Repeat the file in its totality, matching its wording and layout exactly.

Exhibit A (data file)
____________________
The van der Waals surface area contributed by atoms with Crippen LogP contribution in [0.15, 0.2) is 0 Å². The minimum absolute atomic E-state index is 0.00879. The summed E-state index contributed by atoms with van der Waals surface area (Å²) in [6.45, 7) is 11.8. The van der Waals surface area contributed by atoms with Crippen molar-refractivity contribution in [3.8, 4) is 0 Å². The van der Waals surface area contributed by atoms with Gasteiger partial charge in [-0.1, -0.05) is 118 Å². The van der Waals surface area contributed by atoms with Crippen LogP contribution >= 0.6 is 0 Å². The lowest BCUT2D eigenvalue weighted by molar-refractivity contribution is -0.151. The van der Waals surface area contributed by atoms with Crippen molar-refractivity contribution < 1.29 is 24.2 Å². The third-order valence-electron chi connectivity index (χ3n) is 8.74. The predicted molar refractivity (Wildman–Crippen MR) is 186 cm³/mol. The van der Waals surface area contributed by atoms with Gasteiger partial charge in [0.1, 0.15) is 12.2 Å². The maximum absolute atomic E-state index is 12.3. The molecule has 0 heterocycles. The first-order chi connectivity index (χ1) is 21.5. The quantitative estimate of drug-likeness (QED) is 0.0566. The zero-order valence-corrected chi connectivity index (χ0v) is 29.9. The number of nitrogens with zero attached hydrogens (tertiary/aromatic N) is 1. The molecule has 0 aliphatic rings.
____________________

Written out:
The van der Waals surface area contributed by atoms with Crippen LogP contribution in [0.15, 0.2) is 0 Å². The minimum absolute atomic E-state index is 0.00879. The summed E-state index contributed by atoms with van der Waals surface area (Å²) in [6.45, 7) is 11.8. The van der Waals surface area contributed by atoms with Crippen molar-refractivity contribution in [3.8, 4) is 0 Å². The van der Waals surface area contributed by atoms with Gasteiger partial charge in [-0.1, -0.05) is 118 Å². The van der Waals surface area contributed by atoms with Crippen LogP contribution >= 0.6 is 0 Å². The lowest BCUT2D eigenvalue weighted by molar-refractivity contribution is -0.151. The van der Waals surface area contributed by atoms with Crippen molar-refractivity contribution < 1.29 is 24.2 Å². The third-order valence-electron chi connectivity index (χ3n) is 8.74. The predicted molar refractivity (Wildman–Crippen MR) is 186 cm³/mol. The van der Waals surface area contributed by atoms with Gasteiger partial charge in [0.1, 0.15) is 12.2 Å². The maximum absolute atomic E-state index is 12.3. The molecule has 0 heterocycles. The first-order chi connectivity index (χ1) is 21.5. The quantitative estimate of drug-likeness (QED) is 0.0566. The zero-order valence-corrected chi connectivity index (χ0v) is 29.9. The number of nitrogens with zero attached hydrogens (tertiary/aromatic N) is 1. The molecule has 0 aliphatic rings.